In 1892, German engineer Rudolf Diesel was granted a patent for a "New Rational Combustion Engine".
In 1893, the first running, gasoline-powered American car was built and road-tested by the Duryea brothers of Springfield, Massachusetts.
In 2008, with rapidly rising oil prices, industries such as the automotive industry, are experiencing a combination of pricing pressures from raw material costs and changes in consumer buying habits.
In August 1888 Bertha Benz, the wife of Karl Benz, undertook the first road trip by car, to prove the road-worthiness of her husband's invention.
In Britain, there had been several attempts to build steam cars with varying degrees of success, with Thomas Rickett even attempting a production run in 1860.
In November 1881, French inventor Gustave Trouvé demonstrated a working three-wheeled automobile powered by electricity at the International Exposition of Electricity, Paris.
In countries where there are limits imposed on the freedom of disposition of the testator, there are usually similar limits on donations.
In politics, the law of some countries may prohibit or restrict the extent to which politicians may accept gifts or donations of large sums of money, especially from business or lobby groups (see campaign finance).
In some competitions such as the Shell Eco Marathon, average car weights of 45 kg have also been achieved.
In the automotive industry, its success was dominating, and quickly spread worldwide seeing the founding of Ford France and Ford Britain in 1911, Ford Denmark 1923, Ford Germany 1925; in 1921, Citroen was the first native European manufacturer to adopt the production method.
It is possible to donate in the name of a third party, making a gift in honor or in memory of someone or something.
It was estimated in 2010 that the number of automobiles had risen to over 1 billion vehicles, with 500 million reached in 1986.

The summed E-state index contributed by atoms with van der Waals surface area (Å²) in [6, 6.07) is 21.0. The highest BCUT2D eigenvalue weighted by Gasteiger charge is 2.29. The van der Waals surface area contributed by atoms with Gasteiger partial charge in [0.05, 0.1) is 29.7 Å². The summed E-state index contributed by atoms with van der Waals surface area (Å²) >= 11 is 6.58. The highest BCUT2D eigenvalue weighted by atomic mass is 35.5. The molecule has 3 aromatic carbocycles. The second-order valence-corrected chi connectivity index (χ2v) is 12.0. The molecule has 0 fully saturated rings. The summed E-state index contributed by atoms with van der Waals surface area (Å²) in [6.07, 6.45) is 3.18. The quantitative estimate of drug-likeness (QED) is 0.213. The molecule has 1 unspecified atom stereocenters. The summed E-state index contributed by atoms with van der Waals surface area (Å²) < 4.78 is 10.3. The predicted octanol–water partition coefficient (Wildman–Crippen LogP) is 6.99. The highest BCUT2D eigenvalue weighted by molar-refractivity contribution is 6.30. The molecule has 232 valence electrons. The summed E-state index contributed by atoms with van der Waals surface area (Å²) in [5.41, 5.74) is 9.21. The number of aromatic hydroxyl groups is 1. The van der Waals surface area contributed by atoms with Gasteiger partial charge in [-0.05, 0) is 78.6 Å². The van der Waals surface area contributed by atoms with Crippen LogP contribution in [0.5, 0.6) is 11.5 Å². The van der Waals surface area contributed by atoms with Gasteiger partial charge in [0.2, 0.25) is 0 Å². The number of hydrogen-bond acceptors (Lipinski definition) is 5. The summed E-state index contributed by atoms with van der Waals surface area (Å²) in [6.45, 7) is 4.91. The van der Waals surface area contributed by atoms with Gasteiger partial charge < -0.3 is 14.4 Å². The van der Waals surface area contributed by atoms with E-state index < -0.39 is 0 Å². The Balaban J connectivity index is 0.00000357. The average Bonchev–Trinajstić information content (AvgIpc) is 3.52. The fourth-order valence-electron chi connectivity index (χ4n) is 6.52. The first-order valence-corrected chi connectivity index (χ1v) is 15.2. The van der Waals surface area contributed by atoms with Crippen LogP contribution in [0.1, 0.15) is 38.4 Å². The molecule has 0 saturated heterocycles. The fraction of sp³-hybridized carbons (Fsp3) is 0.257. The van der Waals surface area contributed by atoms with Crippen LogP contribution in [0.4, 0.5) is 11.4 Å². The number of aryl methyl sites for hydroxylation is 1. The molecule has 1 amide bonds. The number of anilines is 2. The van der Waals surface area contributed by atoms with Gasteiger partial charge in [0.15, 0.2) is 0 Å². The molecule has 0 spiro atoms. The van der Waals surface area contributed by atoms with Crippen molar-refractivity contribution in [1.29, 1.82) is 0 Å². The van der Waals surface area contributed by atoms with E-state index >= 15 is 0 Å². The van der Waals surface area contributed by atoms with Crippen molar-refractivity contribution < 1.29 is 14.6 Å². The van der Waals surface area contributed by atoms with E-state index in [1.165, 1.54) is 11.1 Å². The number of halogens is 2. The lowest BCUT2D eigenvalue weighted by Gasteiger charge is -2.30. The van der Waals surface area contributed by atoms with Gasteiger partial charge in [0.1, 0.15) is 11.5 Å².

Kay, Jane Holtz, Asphalt nation : how the automobile took over America, and how we can take it back, New York, Crown, 1997.
Mary Ward became one of the first documented automobile fatalities in 1869 in Parsonstown, Ireland and Henry Bliss one of the United States' first pedestrian automobile casualties in 1899 in New York.
Most automobiles in use today are propelled by a internal combustion engine, fueled by deflagration of gasoline (also known as petrol) or diesel.
New materials which may replace steel car bodies include duraluminum, fiberglass, carbon fiber, and carbon nanotubes.
Nicolas-Joseph Cugnot is widely credited with building the first self-propelled mechanical vehicle or automobile in about 1769; he created a steam-powered tricycle.
Oil consumption in the twentieth and twenty-first centuries has been abundantly pushed by automobile growth; the 1985-2003 oil glut even fuelled the sales of low economy vehicles in OECD countries.
Reflecting the rapid pace of change, makes shared parts with one another so larger production volume resulted in lower costs for each price range.
Residents of low-density, residential-only sprawling communities are also more likely to die in car collisions[original research?] which kill 1.
Similarly the costs to society of encompassing automobile use, which may include those of: maintaining roads, land use, pollution, public health, health care, and of disposing of the vehicle at the end of its life, can be balanced against the value of the benefits to society that automobile use generates.
Since the 1920s, nearly all cars have been mass-produced to meet market needs, so marketing plans often have heavily influenced automobile design.
Telematics technology is allowing more and more people to share cars, on a pay-as-you-go basis, through car share and carpool schemes.
The costs of automobile usage, which may include the cost of: acquiring the vehicle, repairs and maintenance, fuel, depreciation, driving time, parking fees, taxes, and insurance, are weighed against the cost of the alternatives, and the value of the benefits – perceived and real – of vehicle usage.
The examples and perspective in this section may not represent a worldwide view of the subject.
The first design for an American automobile with a gasoline internal combustion engine was made in 1877 by George Selden of Rochester, New York.
The first motor car in central Europe and one of the first factory-made cars in world, was produced by Czech company Nesselsdorfer Wagenbau (later renamed to Tatra) in 1897, the Präsident automobil.
The first working steam-powered vehicle was likely to have been designed by Ferdinand Verbiest, a Flemish member of a Jesuit mission in China around 1672.
The large-scale, production-line manufacturing of affordable automobiles was debuted by Ransom Olds in 1902 at his Oldsmobile factory located in Lansing, Michigan and based upon the assembly line techniques pioneered by Marc Isambard Brunel at the Portsmouth Block Mills, England in 1802.
The person or institution giving a gift is called the donor, and the person or institution getting the gift is called the donee.